on November 8th, 2010

Dear Colleagues

Imagine scanning a broken part that is no longer available (for your vintage car) into your computer and then printing out (in 3-dimensions) a replacement in plastic in 60 minutes. A few further adjustments and then you print out the finished version (which you may also give to a machinist to make a metal copy of). This is what is happening today throughout the world – a good example being Mr Jay Leno (the well known hated and loved celebrity) who has his own 3-d printing machine to keep his fleet of old cars on the road (in this case a 1907 White steam-driven car).

These new 3-d printing technologies will undoubtedly have an enormous impact on your work as an engineering professional. Whether you are a plumber fashioning out a difficult to find part or an aerospace engineer creating the aerodynamic ducting on a jet fighter, so it is worth finding out more below..…

Some basic 3-d printing details

Some other terms used are ‘additive’ (and ‘subtractive’) manufacturing. Or simply, ‘3-d printing’. Some of these printers are small enough to fit on your desktop and are appearing everywhere from the consumer/hobbyist to the large sophisticated manufacturing facilities ranging in price from $10,000 (where laser printers were many years ago) to millions of dollars. Printing takes typically an hour for a small simple object with accuracies (at present) of slightly under 0.1mm. The market size was $1.2billion in 2008 and this is estimated to double by 2015. Model making and rapid prototyping are the key uses at present.

One would have thought that with all the incredible 3-d visualisation software available on computers that this would be the key approach; but people simply love to physically hold an object in their hands before commencing a major manufacturing investment. And 3-d printing makes economic sense – Timberland used to take a week to turn out a model at a cost of $1200; now they do it with 3-d printing (from Z-Corporation) in just over an hour at a cost of $35.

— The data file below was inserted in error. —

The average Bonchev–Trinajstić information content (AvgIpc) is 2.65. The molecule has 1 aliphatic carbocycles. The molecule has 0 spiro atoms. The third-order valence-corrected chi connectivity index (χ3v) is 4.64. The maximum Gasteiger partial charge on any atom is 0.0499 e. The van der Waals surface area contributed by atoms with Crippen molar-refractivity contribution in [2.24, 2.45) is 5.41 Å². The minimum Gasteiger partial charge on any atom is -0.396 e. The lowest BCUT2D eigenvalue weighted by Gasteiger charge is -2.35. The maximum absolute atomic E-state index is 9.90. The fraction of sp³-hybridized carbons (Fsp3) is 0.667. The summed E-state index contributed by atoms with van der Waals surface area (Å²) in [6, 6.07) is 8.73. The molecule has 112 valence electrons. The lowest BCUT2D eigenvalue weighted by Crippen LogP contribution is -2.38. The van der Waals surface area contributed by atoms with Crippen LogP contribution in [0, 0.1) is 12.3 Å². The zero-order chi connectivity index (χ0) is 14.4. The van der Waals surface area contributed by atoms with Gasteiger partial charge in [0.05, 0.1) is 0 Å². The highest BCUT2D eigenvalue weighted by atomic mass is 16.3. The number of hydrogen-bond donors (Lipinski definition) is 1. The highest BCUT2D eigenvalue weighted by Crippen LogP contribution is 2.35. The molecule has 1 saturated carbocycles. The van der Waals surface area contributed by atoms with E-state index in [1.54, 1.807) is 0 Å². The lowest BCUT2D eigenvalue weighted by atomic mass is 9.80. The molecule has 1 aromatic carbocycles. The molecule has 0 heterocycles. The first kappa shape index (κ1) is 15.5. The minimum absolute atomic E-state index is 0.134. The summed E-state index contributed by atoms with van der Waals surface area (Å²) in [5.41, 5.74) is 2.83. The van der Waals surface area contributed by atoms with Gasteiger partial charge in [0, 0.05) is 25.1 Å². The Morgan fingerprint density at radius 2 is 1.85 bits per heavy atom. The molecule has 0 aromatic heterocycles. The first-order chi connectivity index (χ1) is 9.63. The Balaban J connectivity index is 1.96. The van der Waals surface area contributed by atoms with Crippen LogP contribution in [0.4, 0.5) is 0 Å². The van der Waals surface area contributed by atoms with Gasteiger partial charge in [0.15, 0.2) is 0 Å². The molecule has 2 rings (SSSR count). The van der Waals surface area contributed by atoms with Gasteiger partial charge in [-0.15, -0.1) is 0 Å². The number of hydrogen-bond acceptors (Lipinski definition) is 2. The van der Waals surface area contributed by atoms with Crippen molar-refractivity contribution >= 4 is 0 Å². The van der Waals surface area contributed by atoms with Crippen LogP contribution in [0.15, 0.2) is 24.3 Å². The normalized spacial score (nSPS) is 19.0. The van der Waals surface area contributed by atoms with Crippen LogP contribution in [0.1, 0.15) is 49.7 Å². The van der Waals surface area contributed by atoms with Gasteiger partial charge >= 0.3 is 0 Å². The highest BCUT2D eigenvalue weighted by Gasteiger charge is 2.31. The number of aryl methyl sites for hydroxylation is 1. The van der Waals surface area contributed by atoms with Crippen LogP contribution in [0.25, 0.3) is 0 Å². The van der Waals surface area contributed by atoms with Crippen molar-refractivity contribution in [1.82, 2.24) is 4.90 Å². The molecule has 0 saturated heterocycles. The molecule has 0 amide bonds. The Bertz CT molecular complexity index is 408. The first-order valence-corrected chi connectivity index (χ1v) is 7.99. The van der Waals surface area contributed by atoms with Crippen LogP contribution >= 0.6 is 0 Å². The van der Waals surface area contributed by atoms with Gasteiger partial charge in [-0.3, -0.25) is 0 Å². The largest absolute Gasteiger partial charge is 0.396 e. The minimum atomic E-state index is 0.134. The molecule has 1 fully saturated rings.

It works – layer by layer…

There are a variety of different approaches to 3-d printing. But the first stage is to take cross sections through the part that you want to create and to let the software compute how each layer needs to be constructed.

The traditional approach has then been to squirt a thin layer of liquid resin (plastic?) onto a bed and in using an ultraviolet laser to make it harden to the required pattern. The build tray then descends and a new liquid surface is applied to this layer and the process is repeated.

Another approach followed by Z Corporation is to use a modified form of inkjet printing and to squirt a liquid binder onto a bed of white powder where the layer needs to be solid. Colour is also applied, allowing multicoloured products to be developed. The bed is then lowered a tiny amount and a new layer of powder is spread on top. The next layer of liquid binder is squirted onto this and the process is repeated.

A third approach (from Stratasys) is to feed thermoplastic material from a spool through a moving extrusion nozzle, heating it and then laying it out in the required pattern on a tray.

What are people doing with this technology ?

In addition to ones noted above, there is an incredible range of products being created with this impressive technology. From creating models of video characters to products in consumer electronics, aerospace and car manufacturing. Extending to artists and design studios. Firms are setting up to create products cheaply and effectively and shipping them all over the world. Your local printing store may just be about to install a 3-d printer to offer this service. And naturally, watch out for new tiny digital fabrication stores appearing in your street. The open source RepRap Project based at the University of Bath in the UK, has produced designs for a printer which can be built for $700; with thousands of printers already being built around this design.

How can you seize the moment here ?

This new technology is going to touch all engineering professionals and it is worthwhile finding out more.

• Read up on the topic and think how you can apply it to your work and applications
• Consider how you can cut costs and improve output and quality using this technology
• Consider the commercial prospects in purchasing your own machine
• Do some lateral thinking of where you can apply 3-d printing in unusual ways

In attempting these new technologies – as Robert Rodriguez says:

Only by seeking challenges can we hope to find the best in ourselves.

Thanks to the Economist, the RepRap Project, MIT and Z-corporation for some interesting reading.

Yours in engineering learning


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